Farrow provides a gauge for cutting straight tenons but the gauging requires various adjustments which are not necessary in the gauge apparatus of the present invention.
SUMMARY OF INVENTION The principal object of this invention is the provision of a gauge for cutting uniformly spaced routered tenons and mortises in the end of a workpiece the main characteristic of which is the employment of a guide bar and associated guide key for proper alignment of the workpiece into the high speed rotated router tool or bit, the guide bar and key being properly adjusted relative to the router bit and then secured to insure that the tenoning forming will be of uniform spacing upon sequential feed ing the workpiece into the router bit to form the series of uniformly spaced tenons.
Another object of this invention is the provision of a tenon guide key that is slidably received in the guide bar at a substantially right angle thereto which key may be provided with a dovetail contour to act as a gauge for cutting a series of dovetail mortises in the end of a Workpiece. In this regard, the dovetail guide key is spring biased toward the operator and is positioned adjacent the router bit a distance equal to the desired spacing between adjacent dovetail tenons to be formed on the end of the workpiece. The guide key being spring biased permits the mortising in the end of a workpiece of a desired depth therein as well as preventing binding of the guide key relative to the workpiece when the latter is being fed into the router bit, particularly when forming dovetail tenons on the end of the workpiece. In this manner, if the guide key should bind on a previously cut mortise or slot, the guide key will still perform its guiding function by merely retracting within the slot in the guide bar against the force of the biasing spring. Upon withdrawal of the workpiece from the guide key, the latter will spring forward into its original and normally biased position ready for the next sequential pass of the workpiece into the router tool or bit.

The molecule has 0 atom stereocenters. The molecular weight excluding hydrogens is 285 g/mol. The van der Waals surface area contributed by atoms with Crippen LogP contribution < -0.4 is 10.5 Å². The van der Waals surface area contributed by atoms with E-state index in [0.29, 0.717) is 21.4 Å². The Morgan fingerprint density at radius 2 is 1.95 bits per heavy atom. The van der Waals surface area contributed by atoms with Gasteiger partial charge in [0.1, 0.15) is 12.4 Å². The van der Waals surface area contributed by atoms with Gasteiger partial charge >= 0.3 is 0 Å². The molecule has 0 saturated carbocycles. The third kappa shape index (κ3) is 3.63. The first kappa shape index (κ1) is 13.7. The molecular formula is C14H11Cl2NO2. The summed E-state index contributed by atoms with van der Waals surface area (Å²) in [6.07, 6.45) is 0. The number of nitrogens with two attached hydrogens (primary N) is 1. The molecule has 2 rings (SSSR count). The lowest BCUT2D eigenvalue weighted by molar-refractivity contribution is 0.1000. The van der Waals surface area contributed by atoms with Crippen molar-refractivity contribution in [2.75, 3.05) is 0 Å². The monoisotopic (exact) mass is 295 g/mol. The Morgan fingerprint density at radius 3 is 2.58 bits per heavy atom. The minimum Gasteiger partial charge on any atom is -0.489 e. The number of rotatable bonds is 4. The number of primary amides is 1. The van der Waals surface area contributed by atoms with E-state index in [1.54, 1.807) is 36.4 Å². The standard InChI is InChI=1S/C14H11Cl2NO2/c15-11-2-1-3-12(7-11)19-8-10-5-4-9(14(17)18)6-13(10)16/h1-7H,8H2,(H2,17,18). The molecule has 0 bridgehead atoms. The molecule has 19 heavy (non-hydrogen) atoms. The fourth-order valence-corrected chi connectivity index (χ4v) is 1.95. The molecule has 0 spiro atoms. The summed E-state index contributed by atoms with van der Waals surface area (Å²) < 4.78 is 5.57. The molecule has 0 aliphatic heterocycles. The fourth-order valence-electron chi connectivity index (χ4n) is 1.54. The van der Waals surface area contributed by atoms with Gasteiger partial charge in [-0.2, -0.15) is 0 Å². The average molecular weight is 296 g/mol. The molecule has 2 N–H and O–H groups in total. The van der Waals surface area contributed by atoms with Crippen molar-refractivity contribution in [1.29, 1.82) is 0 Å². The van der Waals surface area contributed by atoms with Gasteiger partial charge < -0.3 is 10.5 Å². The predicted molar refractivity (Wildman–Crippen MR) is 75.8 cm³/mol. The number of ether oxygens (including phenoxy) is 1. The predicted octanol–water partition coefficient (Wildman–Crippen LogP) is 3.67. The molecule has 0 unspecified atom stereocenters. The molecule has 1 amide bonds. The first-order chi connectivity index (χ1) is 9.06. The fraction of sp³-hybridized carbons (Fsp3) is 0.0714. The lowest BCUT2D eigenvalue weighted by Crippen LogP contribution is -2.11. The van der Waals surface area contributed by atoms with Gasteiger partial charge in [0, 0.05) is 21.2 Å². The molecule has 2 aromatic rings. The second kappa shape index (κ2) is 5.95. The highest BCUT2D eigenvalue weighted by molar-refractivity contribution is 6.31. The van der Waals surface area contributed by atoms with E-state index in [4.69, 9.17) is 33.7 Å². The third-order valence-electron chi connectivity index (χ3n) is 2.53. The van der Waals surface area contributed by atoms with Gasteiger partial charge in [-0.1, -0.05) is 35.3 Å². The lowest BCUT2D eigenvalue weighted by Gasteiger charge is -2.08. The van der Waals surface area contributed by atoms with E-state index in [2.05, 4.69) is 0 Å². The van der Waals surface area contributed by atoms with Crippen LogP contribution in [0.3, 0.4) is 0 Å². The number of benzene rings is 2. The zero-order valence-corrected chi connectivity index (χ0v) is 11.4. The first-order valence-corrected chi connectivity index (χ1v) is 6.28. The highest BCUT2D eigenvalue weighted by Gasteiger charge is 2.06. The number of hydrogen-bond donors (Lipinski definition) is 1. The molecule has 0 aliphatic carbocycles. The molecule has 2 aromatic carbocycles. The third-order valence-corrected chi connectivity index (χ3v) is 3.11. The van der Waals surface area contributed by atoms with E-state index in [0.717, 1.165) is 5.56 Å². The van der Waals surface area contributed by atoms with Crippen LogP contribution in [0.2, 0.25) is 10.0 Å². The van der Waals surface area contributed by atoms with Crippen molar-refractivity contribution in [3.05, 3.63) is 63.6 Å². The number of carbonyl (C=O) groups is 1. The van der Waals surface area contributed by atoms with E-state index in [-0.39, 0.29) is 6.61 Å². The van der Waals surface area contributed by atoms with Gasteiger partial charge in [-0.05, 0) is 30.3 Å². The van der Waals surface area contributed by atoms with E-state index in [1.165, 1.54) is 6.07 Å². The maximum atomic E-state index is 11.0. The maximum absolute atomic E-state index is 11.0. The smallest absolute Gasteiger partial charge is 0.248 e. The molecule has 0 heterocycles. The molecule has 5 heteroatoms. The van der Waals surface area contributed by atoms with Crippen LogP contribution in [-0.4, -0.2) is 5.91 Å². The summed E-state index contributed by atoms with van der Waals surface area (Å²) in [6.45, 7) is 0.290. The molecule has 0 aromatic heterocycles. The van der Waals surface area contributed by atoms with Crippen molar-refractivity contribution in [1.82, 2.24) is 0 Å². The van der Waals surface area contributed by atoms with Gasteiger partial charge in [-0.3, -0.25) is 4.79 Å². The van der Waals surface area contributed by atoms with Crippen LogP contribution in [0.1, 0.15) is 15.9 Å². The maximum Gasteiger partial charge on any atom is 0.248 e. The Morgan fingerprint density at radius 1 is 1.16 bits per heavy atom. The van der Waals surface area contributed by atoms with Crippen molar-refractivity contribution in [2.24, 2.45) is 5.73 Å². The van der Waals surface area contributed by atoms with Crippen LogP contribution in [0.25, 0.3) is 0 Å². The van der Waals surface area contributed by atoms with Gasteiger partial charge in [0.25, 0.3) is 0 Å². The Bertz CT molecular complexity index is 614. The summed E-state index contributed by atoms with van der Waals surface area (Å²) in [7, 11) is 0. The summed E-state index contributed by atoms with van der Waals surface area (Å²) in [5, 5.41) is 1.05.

Another object of this invention is the provision of a router gauge that is securably adjustable relative to the router tool so that selective sizes and spacing can be obtained in tenoning and mortising the end of a workpiece as well as to provide a guide for the sequential passage of the end of a workpiece into the router bit to produce a series of tenons and mortises of desired uniform spacing.
Other objects and advantages appear hereinafter in the following description and claims.
The accompanying drawings show, for the purpose of exemplification without limiting the invention or the claims thereto, certain practical embodiments illustrating the principles of this invention wherein: